IVF treatments are used to treat infertility which is caused when there is a physical problem preventing sperm meeting an egg. It is not the only type of treatment for this type of infertility; other options include ICSI or IUI. IVF works by stimulating the ovaries to produce a good number of eggs which are fertilised then re-implanted. A variation of IVF is the blastocyst embryo transfer, which is similar to basic IVF but the embryos are grown into blastocysts before being implanted in the woman. The blastocyst is grown for five or six days after the egg is fertilised which is much longer than in traditional IVF.
The can be a huge variation in IVF costs in Europe, with clinics quoting prices from as low as a thousand pounds to over ten thousand pounds. Some countries are cheaper than others, and some clinics which have good international reputations can cost a lot more. As well as the price quoted by the clinic there are many other costs to include when trying to calculate the total cost of IVF in Europe. Medical costs often not included in the quoted clinic price include the cost of drugs and internal scans. Extra non medical costs include travel cost to your destinations and accommodation whilst you are there. There will also be the cost of phone calls to your clinic from the UK and calling home during your treatment. Lastly there are living costs to consider whilst you are abroad. Whilst individually each item may be low cost it can soon mount up.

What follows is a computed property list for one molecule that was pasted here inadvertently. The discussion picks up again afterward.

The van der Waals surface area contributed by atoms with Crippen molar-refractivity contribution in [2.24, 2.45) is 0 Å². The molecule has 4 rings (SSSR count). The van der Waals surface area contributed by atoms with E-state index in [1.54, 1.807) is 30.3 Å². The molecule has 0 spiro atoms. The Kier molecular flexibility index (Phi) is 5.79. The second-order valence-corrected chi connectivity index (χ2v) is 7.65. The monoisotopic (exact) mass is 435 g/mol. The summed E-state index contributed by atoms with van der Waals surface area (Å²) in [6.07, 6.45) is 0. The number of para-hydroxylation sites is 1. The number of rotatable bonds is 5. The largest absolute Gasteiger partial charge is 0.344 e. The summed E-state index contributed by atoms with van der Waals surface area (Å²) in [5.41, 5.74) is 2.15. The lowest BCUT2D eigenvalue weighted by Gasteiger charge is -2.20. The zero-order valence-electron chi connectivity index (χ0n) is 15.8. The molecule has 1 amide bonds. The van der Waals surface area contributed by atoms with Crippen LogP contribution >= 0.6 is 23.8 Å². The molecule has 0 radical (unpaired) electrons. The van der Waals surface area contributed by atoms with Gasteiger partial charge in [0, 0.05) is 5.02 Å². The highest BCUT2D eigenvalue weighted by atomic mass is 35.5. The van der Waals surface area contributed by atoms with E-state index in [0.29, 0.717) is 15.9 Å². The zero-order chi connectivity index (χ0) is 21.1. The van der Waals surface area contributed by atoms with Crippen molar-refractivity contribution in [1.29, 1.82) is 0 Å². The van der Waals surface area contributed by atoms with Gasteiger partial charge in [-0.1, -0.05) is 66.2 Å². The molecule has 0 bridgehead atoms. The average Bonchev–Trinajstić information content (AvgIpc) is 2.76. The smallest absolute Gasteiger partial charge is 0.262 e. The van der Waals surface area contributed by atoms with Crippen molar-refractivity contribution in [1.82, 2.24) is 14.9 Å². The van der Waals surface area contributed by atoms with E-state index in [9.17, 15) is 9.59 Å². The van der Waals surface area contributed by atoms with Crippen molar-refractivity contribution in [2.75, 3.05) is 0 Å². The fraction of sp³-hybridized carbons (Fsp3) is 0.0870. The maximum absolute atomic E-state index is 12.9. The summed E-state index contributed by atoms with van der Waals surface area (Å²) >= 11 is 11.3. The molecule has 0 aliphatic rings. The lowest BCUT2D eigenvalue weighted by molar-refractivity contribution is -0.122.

In mainland Europe, the cost of IVF can be much lower in than in the UK. In Slovakia costs for basic IVF can start at under a thousand pounds, in Greece average costs are usually in the region of two thousand Euros and in Belgium the cost starts in the region of a thousand Euros. When comparing costs the quoted price is not the only relevant figure to look at. It is important to compare this in conjunction with details of the clinics success rates and details of the types of infertility they treat. If clinics are very successful they may charge more for a treatment, and if clinics treat complicated areas of infertility they may also have higher costs.
The drugs used in IVF to stimulate the ovaries, and for post implantation can vary hugely in cost. If a clinic abroad prescribes the drugs you can either buy them form the clinic, or you can visit your GP in the UK to ask them to create a prescription for you. This will probably be a private prescription but shop around when you take this to the chemist as the amount charged for the drugs can vary by hundreds of pounds. There are chemists that specialise in supplying these types of drugs, although it is also possible to use most high street clinics to supply them. Contact details for chemists that specialise in supplying IVF drugs can be found online to help you compare costs.